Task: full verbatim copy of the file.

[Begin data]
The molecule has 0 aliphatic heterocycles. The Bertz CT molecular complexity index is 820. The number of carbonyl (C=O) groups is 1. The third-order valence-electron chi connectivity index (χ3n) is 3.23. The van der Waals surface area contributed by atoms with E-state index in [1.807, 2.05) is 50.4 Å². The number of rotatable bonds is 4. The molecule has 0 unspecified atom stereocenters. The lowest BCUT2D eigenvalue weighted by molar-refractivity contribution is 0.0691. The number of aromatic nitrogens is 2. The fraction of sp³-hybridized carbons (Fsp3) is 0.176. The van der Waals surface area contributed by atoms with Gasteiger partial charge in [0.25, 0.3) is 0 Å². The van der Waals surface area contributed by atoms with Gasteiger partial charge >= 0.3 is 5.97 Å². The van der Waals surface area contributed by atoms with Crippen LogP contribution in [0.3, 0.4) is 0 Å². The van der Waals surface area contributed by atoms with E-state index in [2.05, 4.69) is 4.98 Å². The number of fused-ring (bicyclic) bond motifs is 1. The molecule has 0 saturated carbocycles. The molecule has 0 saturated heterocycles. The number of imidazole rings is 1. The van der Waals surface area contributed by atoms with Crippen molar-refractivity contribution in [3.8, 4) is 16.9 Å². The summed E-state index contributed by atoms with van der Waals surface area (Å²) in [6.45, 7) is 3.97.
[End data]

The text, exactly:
The molecule has 0 aliphatic heterocycles. The Bertz CT molecular complexity index is 820. The number of carbonyl (C=O) groups is 1. The third-order valence-electron chi connectivity index (χ3n) is 3.23. The van der Waals surface area contributed by atoms with E-state index in [1.807, 2.05) is 50.4 Å². The number of rotatable bonds is 4. The molecule has 0 unspecified atom stereocenters. The lowest BCUT2D eigenvalue weighted by molar-refractivity contribution is 0.0691. The number of aromatic nitrogens is 2. The fraction of sp³-hybridized carbons (Fsp3) is 0.176. The van der Waals surface area contributed by atoms with Gasteiger partial charge in [0.25, 0.3) is 0 Å². The van der Waals surface area contributed by atoms with Gasteiger partial charge >= 0.3 is 5.97 Å². The van der Waals surface area contributed by atoms with Crippen LogP contribution in [0.3, 0.4) is 0 Å². The van der Waals surface area contributed by atoms with E-state index in [2.05, 4.69) is 4.98 Å². The number of fused-ring (bicyclic) bond motifs is 1. The molecule has 0 saturated carbocycles. The molecule has 0 saturated heterocycles. The number of imidazole rings is 1. The van der Waals surface area contributed by atoms with Crippen molar-refractivity contribution in [3.8, 4) is 16.9 Å². The summed E-state index contributed by atoms with van der Waals surface area (Å²) in [6.45, 7) is 3.97.